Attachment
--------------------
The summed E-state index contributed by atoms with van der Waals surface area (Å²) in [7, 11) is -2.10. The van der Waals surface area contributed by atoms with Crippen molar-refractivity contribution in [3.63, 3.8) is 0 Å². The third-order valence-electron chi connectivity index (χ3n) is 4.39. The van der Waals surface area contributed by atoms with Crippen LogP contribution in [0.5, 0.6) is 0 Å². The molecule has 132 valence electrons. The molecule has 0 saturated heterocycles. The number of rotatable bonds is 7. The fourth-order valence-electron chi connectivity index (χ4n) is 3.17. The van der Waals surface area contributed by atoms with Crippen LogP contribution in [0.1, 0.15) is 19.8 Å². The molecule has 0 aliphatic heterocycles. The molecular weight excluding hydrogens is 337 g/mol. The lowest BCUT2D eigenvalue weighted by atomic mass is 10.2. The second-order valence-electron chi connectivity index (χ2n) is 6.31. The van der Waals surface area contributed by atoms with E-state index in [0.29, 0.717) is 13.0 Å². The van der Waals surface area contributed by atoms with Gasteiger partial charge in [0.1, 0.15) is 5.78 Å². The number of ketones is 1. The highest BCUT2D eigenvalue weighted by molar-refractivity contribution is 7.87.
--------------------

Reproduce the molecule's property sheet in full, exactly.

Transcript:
The summed E-state index contributed by atoms with van der Waals surface area (Å²) in [7, 11) is -2.10. The van der Waals surface area contributed by atoms with Crippen molar-refractivity contribution in [3.63, 3.8) is 0 Å². The third-order valence-electron chi connectivity index (χ3n) is 4.39. The van der Waals surface area contributed by atoms with Crippen LogP contribution in [0.5, 0.6) is 0 Å². The molecule has 132 valence electrons. The molecule has 0 saturated heterocycles. The number of rotatable bonds is 7. The fourth-order valence-electron chi connectivity index (χ4n) is 3.17. The van der Waals surface area contributed by atoms with Crippen LogP contribution in [0.1, 0.15) is 19.8 Å². The molecule has 0 aliphatic heterocycles. The molecular weight excluding hydrogens is 337 g/mol. The lowest BCUT2D eigenvalue weighted by atomic mass is 10.2. The second-order valence-electron chi connectivity index (χ2n) is 6.31. The van der Waals surface area contributed by atoms with E-state index in [0.29, 0.717) is 13.0 Å². The van der Waals surface area contributed by atoms with Gasteiger partial charge in [0.1, 0.15) is 5.78 Å². The number of ketones is 1. The highest BCUT2D eigenvalue weighted by molar-refractivity contribution is 7.87.